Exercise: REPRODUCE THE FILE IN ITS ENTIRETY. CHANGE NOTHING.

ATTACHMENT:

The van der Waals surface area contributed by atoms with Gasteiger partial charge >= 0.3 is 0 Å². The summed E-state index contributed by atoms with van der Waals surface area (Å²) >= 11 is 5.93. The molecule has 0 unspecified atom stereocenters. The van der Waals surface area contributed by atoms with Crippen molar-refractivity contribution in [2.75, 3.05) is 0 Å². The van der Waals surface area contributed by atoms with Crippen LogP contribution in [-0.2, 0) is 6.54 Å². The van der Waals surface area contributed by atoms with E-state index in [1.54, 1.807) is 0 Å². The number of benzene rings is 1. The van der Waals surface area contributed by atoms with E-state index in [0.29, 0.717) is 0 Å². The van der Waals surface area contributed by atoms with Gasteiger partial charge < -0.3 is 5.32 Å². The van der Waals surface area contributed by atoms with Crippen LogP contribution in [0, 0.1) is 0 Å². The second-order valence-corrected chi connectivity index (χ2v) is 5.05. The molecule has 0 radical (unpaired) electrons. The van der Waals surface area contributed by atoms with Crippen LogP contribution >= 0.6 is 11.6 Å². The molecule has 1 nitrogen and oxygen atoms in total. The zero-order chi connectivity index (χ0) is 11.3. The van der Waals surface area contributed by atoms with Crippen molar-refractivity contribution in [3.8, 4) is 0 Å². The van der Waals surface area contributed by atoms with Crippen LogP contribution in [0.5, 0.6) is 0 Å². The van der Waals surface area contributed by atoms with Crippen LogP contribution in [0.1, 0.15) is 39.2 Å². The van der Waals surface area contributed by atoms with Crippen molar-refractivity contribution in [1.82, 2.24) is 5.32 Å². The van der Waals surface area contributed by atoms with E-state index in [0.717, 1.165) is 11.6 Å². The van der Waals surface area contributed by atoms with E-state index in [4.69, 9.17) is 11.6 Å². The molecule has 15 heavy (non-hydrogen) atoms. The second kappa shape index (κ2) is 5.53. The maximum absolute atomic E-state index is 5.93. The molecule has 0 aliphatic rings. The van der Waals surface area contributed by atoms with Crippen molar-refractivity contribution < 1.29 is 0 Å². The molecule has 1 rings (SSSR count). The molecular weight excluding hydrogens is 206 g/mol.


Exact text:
The van der Waals surface area contributed by atoms with Gasteiger partial charge >= 0.3 is 0 Å². The summed E-state index contributed by atoms with van der Waals surface area (Å²) >= 11 is 5.93. The molecule has 0 unspecified atom stereocenters. The van der Waals surface area contributed by atoms with Crippen molar-refractivity contribution in [2.75, 3.05) is 0 Å². The van der Waals surface area contributed by atoms with Crippen LogP contribution in [-0.2, 0) is 6.54 Å². The van der Waals surface area contributed by atoms with E-state index in [1.54, 1.807) is 0 Å². The number of benzene rings is 1. The van der Waals surface area contributed by atoms with E-state index in [0.29, 0.717) is 0 Å². The van der Waals surface area contributed by atoms with Gasteiger partial charge < -0.3 is 5.32 Å². The van der Waals surface area contributed by atoms with Crippen LogP contribution in [0, 0.1) is 0 Å². The second-order valence-corrected chi connectivity index (χ2v) is 5.05. The molecule has 0 radical (unpaired) electrons. The van der Waals surface area contributed by atoms with Crippen LogP contribution >= 0.6 is 11.6 Å². The molecule has 1 nitrogen and oxygen atoms in total. The zero-order chi connectivity index (χ0) is 11.3. The van der Waals surface area contributed by atoms with Crippen molar-refractivity contribution in [3.8, 4) is 0 Å². The van der Waals surface area contributed by atoms with Crippen LogP contribution in [0.5, 0.6) is 0 Å². The van der Waals surface area contributed by atoms with Crippen LogP contribution in [0.1, 0.15) is 39.2 Å². The van der Waals surface area contributed by atoms with Crippen molar-refractivity contribution in [1.82, 2.24) is 5.32 Å². The van der Waals surface area contributed by atoms with E-state index in [0.717, 1.165) is 11.6 Å². The van der Waals surface area contributed by atoms with E-state index in [4.69, 9.17) is 11.6 Å². The molecule has 15 heavy (non-hydrogen) atoms. The second kappa shape index (κ2) is 5.53. The maximum absolute atomic E-state index is 5.93. The molecule has 0 aliphatic rings. The van der Waals surface area contributed by atoms with Crippen molar-refractivity contribution < 1.29 is 0 Å². The molecule has 1 rings (SSSR count). The molecular weight excluding hydrogens is 206 g/mol.